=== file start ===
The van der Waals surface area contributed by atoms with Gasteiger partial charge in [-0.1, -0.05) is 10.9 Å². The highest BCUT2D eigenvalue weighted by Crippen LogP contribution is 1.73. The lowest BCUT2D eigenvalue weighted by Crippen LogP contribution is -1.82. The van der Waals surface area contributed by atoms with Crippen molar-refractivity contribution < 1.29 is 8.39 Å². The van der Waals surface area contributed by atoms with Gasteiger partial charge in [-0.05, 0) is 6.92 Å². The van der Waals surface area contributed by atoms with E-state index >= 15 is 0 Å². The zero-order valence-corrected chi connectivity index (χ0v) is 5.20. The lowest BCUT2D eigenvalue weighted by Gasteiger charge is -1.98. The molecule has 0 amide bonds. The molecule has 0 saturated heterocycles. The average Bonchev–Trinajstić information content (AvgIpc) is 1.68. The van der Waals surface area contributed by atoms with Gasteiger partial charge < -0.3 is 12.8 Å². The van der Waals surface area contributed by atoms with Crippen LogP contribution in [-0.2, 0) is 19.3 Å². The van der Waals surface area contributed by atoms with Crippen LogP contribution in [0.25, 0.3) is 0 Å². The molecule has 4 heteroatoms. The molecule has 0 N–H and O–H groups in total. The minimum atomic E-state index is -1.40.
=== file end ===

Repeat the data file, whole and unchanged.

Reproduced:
The van der Waals surface area contributed by atoms with Gasteiger partial charge in [-0.1, -0.05) is 10.9 Å². The highest BCUT2D eigenvalue weighted by Crippen LogP contribution is 1.73. The lowest BCUT2D eigenvalue weighted by Crippen LogP contribution is -1.82. The van der Waals surface area contributed by atoms with Crippen molar-refractivity contribution < 1.29 is 8.39 Å². The van der Waals surface area contributed by atoms with Gasteiger partial charge in [-0.05, 0) is 6.92 Å². The van der Waals surface area contributed by atoms with E-state index >= 15 is 0 Å². The zero-order valence-corrected chi connectivity index (χ0v) is 5.20. The lowest BCUT2D eigenvalue weighted by Gasteiger charge is -1.98. The molecule has 0 amide bonds. The molecule has 0 saturated heterocycles. The average Bonchev–Trinajstić information content (AvgIpc) is 1.68. The van der Waals surface area contributed by atoms with Gasteiger partial charge < -0.3 is 12.8 Å². The van der Waals surface area contributed by atoms with Crippen LogP contribution in [-0.2, 0) is 19.3 Å². The van der Waals surface area contributed by atoms with Crippen LogP contribution in [0.25, 0.3) is 0 Å². The molecule has 4 heteroatoms. The molecule has 0 N–H and O–H groups in total. The minimum atomic E-state index is -1.40.